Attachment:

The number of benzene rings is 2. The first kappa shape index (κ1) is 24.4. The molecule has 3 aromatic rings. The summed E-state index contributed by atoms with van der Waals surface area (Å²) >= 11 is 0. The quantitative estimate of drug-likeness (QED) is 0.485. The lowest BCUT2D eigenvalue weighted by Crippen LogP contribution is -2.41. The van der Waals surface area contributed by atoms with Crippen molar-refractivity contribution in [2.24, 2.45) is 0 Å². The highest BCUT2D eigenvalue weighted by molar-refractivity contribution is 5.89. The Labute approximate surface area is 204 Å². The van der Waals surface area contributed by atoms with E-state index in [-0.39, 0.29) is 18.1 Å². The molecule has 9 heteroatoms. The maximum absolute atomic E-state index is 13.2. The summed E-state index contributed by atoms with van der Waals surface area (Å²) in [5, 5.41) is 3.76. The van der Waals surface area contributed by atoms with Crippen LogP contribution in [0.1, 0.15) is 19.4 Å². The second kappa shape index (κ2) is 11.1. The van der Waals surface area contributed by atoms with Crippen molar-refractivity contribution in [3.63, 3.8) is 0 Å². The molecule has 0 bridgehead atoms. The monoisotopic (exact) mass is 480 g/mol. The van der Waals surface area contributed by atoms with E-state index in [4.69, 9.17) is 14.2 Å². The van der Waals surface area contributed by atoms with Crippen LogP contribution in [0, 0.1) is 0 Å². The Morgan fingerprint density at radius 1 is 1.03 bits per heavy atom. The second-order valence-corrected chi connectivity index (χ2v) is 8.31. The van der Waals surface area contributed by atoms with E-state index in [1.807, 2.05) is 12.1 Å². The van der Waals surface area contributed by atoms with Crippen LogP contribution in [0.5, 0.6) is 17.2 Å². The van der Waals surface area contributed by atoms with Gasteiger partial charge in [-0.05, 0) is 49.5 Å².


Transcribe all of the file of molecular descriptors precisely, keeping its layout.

The number of benzene rings is 2. The first kappa shape index (κ1) is 24.4. The molecule has 3 aromatic rings. The summed E-state index contributed by atoms with van der Waals surface area (Å²) >= 11 is 0. The quantitative estimate of drug-likeness (QED) is 0.485. The lowest BCUT2D eigenvalue weighted by Crippen LogP contribution is -2.41. The van der Waals surface area contributed by atoms with Crippen molar-refractivity contribution in [2.24, 2.45) is 0 Å². The highest BCUT2D eigenvalue weighted by molar-refractivity contribution is 5.89. The Labute approximate surface area is 204 Å². The van der Waals surface area contributed by atoms with E-state index in [-0.39, 0.29) is 18.1 Å². The molecule has 9 heteroatoms. The maximum absolute atomic E-state index is 13.2. The summed E-state index contributed by atoms with van der Waals surface area (Å²) in [5, 5.41) is 3.76. The van der Waals surface area contributed by atoms with Crippen LogP contribution in [0.1, 0.15) is 19.4 Å². The second kappa shape index (κ2) is 11.1. The van der Waals surface area contributed by atoms with Crippen molar-refractivity contribution in [3.63, 3.8) is 0 Å². The molecule has 0 bridgehead atoms. The monoisotopic (exact) mass is 480 g/mol. The van der Waals surface area contributed by atoms with E-state index in [4.69, 9.17) is 14.2 Å². The van der Waals surface area contributed by atoms with Crippen LogP contribution in [0, 0.1) is 0 Å². The Morgan fingerprint density at radius 1 is 1.03 bits per heavy atom. The second-order valence-corrected chi connectivity index (χ2v) is 8.31. The van der Waals surface area contributed by atoms with E-state index in [1.807, 2.05) is 12.1 Å². The van der Waals surface area contributed by atoms with Crippen LogP contribution in [0.5, 0.6) is 17.2 Å². The van der Waals surface area contributed by atoms with Gasteiger partial charge in [-0.05, 0) is 49.5 Å².